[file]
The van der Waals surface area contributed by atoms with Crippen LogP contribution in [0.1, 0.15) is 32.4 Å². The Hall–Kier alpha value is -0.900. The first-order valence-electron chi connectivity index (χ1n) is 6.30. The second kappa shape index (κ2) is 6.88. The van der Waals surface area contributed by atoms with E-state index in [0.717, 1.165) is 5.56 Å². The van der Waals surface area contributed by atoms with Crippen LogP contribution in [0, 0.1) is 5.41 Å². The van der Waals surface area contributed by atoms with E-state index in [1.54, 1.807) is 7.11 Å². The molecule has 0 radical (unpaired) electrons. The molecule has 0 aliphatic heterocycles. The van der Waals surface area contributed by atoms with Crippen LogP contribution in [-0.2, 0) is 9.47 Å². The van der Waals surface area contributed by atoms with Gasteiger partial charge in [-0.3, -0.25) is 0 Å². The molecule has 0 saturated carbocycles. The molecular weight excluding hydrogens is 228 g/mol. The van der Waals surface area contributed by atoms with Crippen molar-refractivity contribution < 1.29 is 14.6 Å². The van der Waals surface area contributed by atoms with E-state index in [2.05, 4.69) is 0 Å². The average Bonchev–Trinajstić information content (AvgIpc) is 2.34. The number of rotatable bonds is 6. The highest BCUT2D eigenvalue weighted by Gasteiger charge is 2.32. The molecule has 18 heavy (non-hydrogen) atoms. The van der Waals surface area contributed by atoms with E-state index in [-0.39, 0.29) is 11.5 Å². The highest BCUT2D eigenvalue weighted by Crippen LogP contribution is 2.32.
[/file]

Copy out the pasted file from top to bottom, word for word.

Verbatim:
The van der Waals surface area contributed by atoms with Crippen LogP contribution in [0.1, 0.15) is 32.4 Å². The Hall–Kier alpha value is -0.900. The first-order valence-electron chi connectivity index (χ1n) is 6.30. The second kappa shape index (κ2) is 6.88. The van der Waals surface area contributed by atoms with E-state index in [0.717, 1.165) is 5.56 Å². The van der Waals surface area contributed by atoms with Crippen LogP contribution in [0, 0.1) is 5.41 Å². The van der Waals surface area contributed by atoms with E-state index in [1.54, 1.807) is 7.11 Å². The molecule has 0 radical (unpaired) electrons. The molecule has 0 aliphatic heterocycles. The van der Waals surface area contributed by atoms with Crippen LogP contribution in [-0.2, 0) is 9.47 Å². The van der Waals surface area contributed by atoms with Gasteiger partial charge in [-0.3, -0.25) is 0 Å². The molecule has 0 saturated carbocycles. The molecular weight excluding hydrogens is 228 g/mol. The van der Waals surface area contributed by atoms with Crippen molar-refractivity contribution < 1.29 is 14.6 Å². The van der Waals surface area contributed by atoms with E-state index in [2.05, 4.69) is 0 Å². The average Bonchev–Trinajstić information content (AvgIpc) is 2.34. The number of rotatable bonds is 6. The highest BCUT2D eigenvalue weighted by Gasteiger charge is 2.32. The molecule has 18 heavy (non-hydrogen) atoms. The van der Waals surface area contributed by atoms with E-state index in [-0.39, 0.29) is 11.5 Å². The highest BCUT2D eigenvalue weighted by Crippen LogP contribution is 2.32.